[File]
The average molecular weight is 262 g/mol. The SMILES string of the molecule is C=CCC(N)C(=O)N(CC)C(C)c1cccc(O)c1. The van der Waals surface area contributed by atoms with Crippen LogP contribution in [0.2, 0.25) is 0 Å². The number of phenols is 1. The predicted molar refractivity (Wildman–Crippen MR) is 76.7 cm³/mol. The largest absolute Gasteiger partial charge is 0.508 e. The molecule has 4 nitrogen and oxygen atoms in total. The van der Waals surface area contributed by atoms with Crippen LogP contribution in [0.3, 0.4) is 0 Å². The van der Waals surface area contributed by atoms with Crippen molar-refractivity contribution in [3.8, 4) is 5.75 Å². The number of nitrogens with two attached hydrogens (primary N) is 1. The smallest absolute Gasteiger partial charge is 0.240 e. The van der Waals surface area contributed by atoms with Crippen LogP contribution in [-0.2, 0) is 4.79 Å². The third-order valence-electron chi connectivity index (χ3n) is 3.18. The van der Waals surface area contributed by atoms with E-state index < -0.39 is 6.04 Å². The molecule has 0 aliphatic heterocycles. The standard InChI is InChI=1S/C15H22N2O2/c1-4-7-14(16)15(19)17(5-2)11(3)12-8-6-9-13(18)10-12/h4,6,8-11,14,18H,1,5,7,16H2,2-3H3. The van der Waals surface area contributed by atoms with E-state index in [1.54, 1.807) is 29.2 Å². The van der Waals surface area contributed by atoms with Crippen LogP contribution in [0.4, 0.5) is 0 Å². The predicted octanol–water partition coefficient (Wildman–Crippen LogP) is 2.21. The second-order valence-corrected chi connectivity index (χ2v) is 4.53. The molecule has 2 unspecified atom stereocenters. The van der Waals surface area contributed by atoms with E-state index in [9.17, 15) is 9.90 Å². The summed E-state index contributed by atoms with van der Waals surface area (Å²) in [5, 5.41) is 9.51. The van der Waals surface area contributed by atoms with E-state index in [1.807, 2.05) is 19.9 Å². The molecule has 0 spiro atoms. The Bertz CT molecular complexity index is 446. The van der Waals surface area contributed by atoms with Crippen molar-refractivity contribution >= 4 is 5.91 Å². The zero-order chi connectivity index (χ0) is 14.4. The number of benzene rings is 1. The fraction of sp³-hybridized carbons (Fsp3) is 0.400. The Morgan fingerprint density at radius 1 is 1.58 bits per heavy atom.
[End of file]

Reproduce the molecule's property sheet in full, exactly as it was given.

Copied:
The average molecular weight is 262 g/mol. The SMILES string of the molecule is C=CCC(N)C(=O)N(CC)C(C)c1cccc(O)c1. The van der Waals surface area contributed by atoms with Crippen LogP contribution in [0.2, 0.25) is 0 Å². The number of phenols is 1. The predicted molar refractivity (Wildman–Crippen MR) is 76.7 cm³/mol. The largest absolute Gasteiger partial charge is 0.508 e. The molecule has 4 nitrogen and oxygen atoms in total. The van der Waals surface area contributed by atoms with Crippen LogP contribution in [0.3, 0.4) is 0 Å². The van der Waals surface area contributed by atoms with Crippen molar-refractivity contribution in [3.8, 4) is 5.75 Å². The number of nitrogens with two attached hydrogens (primary N) is 1. The smallest absolute Gasteiger partial charge is 0.240 e. The van der Waals surface area contributed by atoms with Crippen LogP contribution in [-0.2, 0) is 4.79 Å². The third-order valence-electron chi connectivity index (χ3n) is 3.18. The van der Waals surface area contributed by atoms with E-state index < -0.39 is 6.04 Å². The molecule has 0 aliphatic heterocycles. The standard InChI is InChI=1S/C15H22N2O2/c1-4-7-14(16)15(19)17(5-2)11(3)12-8-6-9-13(18)10-12/h4,6,8-11,14,18H,1,5,7,16H2,2-3H3. The van der Waals surface area contributed by atoms with E-state index in [1.54, 1.807) is 29.2 Å². The van der Waals surface area contributed by atoms with Crippen LogP contribution in [0.4, 0.5) is 0 Å². The predicted octanol–water partition coefficient (Wildman–Crippen LogP) is 2.21. The second-order valence-corrected chi connectivity index (χ2v) is 4.53. The molecule has 2 unspecified atom stereocenters. The van der Waals surface area contributed by atoms with E-state index in [9.17, 15) is 9.90 Å². The summed E-state index contributed by atoms with van der Waals surface area (Å²) in [5, 5.41) is 9.51. The van der Waals surface area contributed by atoms with E-state index in [1.807, 2.05) is 19.9 Å². The molecule has 0 spiro atoms. The Bertz CT molecular complexity index is 446. The van der Waals surface area contributed by atoms with Crippen molar-refractivity contribution >= 4 is 5.91 Å². The zero-order chi connectivity index (χ0) is 14.4. The number of benzene rings is 1. The fraction of sp³-hybridized carbons (Fsp3) is 0.400. The Morgan fingerprint density at radius 1 is 1.58 bits per heavy atom.